|Sydney Rowing Club|
|Motto||Mens Sana in Corpore Sano|
|Location||Abbotsford, Sydney, Australia|
|Home water||Parramatta River, Sydney Harbour|
|Founded||6 March 1870|
|Affiliations||NSW Rowing Association|
Sydney Rowing Club is the oldest rowing club in New South Wales, Australia formed in 1870. It has occupied its current site on Port Jackson's Parramatta River at Abbotsford Point since 1874. The club has a focus on its high performance and elite rowing programs and as of the 2012 Olympic Games, sixty-two rowers from the club had competed at the Olympic Games on ninety-five occasions. Over one hundred club members have achieved national selection.
A group of sportsmen interested in the advancement of amateur rowing met at the Oxford Hotel in Sydney on 6 March 1870 and the Sydney Rowing club was born. George Thornton a former mayor of Sydney was the club's first President. Its first club house was on a site adjacent to the current Sydney Opera House at Bennelong Point. That clubhouse was opened in August 1870 by His Excellency, the 4th Earl Belmore, the then Governor of New South Wales.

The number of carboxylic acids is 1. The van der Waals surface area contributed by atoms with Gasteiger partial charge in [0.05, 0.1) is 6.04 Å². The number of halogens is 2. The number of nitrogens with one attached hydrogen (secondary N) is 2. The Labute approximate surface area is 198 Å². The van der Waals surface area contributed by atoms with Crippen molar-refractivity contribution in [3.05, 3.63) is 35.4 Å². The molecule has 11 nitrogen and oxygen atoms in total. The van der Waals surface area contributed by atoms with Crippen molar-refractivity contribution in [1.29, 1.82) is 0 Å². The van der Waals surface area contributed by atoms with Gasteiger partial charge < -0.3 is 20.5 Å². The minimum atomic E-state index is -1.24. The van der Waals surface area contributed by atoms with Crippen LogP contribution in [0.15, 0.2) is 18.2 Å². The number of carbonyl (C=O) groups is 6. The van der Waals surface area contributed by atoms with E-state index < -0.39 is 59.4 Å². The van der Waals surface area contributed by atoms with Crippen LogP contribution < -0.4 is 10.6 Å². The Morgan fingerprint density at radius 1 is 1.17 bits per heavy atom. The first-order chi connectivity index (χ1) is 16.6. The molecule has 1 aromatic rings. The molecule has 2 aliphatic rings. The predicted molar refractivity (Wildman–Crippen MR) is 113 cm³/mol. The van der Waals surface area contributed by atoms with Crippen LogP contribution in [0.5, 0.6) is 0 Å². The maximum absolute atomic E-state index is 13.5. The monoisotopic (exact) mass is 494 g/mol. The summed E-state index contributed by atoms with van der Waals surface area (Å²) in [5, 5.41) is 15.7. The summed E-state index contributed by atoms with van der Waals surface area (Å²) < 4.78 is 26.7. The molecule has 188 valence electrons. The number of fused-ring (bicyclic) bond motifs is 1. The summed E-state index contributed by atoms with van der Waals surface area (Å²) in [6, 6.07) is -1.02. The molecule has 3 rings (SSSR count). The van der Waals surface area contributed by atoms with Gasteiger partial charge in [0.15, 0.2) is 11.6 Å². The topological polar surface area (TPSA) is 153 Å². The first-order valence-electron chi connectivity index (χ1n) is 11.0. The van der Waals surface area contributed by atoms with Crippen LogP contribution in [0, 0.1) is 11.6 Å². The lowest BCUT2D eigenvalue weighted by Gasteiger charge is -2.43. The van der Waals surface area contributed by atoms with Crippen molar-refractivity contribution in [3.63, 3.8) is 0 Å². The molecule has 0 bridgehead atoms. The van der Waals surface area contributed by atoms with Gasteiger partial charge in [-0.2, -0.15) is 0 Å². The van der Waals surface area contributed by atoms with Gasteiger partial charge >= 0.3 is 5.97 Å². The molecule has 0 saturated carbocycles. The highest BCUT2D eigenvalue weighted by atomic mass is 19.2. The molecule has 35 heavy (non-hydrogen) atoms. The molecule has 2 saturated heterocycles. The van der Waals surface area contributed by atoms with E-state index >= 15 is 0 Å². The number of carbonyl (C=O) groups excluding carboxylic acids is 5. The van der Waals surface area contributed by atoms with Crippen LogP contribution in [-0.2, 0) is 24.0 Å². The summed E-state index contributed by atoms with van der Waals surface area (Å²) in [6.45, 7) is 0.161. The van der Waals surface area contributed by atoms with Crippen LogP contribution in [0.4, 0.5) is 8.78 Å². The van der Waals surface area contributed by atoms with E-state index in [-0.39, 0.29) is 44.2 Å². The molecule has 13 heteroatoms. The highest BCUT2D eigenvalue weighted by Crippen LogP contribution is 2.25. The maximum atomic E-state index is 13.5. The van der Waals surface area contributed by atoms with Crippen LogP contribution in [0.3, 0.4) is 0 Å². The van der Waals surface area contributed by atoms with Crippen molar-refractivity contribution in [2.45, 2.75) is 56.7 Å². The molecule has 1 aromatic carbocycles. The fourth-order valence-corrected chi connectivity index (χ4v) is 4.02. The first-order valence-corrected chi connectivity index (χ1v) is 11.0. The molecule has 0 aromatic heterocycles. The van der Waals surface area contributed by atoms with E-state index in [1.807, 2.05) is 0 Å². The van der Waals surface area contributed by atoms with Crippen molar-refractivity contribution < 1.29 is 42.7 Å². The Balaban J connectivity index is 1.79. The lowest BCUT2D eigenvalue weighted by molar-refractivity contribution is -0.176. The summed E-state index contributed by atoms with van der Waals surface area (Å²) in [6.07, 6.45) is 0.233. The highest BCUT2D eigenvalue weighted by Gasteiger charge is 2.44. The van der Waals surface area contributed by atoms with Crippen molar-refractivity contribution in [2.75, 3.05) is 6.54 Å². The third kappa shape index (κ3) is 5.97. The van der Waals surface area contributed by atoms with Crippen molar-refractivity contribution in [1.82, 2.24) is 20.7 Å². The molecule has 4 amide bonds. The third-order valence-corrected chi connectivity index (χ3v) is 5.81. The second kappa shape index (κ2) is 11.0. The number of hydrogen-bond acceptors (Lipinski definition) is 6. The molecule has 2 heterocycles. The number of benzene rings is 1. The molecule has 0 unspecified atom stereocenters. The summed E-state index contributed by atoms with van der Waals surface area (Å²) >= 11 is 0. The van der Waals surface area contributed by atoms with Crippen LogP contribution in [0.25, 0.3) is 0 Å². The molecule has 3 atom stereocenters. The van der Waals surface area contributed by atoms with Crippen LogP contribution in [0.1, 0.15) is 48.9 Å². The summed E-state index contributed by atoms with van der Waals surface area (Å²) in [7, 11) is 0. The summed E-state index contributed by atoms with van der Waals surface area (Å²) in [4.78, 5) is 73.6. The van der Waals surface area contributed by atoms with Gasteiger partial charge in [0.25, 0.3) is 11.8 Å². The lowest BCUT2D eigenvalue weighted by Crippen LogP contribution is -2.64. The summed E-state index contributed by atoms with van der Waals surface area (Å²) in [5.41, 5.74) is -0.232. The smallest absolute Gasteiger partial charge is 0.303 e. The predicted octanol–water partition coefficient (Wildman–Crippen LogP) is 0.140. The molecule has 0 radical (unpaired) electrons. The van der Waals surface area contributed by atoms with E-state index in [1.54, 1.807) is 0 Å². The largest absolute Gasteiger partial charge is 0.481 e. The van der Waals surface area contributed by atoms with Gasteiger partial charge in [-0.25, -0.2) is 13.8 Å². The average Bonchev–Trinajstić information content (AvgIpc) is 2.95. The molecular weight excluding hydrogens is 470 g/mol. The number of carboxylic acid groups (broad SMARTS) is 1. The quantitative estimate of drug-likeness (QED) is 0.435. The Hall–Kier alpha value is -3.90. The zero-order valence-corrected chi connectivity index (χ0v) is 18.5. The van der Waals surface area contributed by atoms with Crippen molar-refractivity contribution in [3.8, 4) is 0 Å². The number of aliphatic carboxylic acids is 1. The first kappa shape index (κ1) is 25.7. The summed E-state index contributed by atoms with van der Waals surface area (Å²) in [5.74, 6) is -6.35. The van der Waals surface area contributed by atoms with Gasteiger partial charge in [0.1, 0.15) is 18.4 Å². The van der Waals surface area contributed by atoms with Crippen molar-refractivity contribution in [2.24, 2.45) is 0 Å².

The club was founded on the principle of amateurism under the notion popular at the time, that manual labourers being as they were paid for their effort and toil had an unfair advantage in races involving physical exertion. When the New South Wales Rowing Association was formed in the 1870s with some of the SRC directors as driving forces, races were to be conducted by bona-fide amateurs only. The colours of the Sydney Rowing Club were initially blue and white. They were altered to light blue before 1886. The club motto, "Mens sana in corpore sano" ("A healthy mind in a healthy body") was adopted at the very outset while the club's crest was adopted in 1910.
In 1874 the club's Directors arranged for the purchase of a property known as the Red Cow Inn on the point at Abbotsford, seven miles up river from Circular Quay. The Inn had abundant accommodation being located at the end of Great North Road where it met the ferry from Bedlam Point (Gladesville). The site was initially a training and recreation "branch" facility with accommodation for members to stop-over. In 1888 the club received notice from the Government to quit its site at Circular Quay and secured another site on the western side of Woolloomooloo Bay between Mrs Macquarie's Chair and the Domain Baths, where the headquarters of the Club remained until 1947.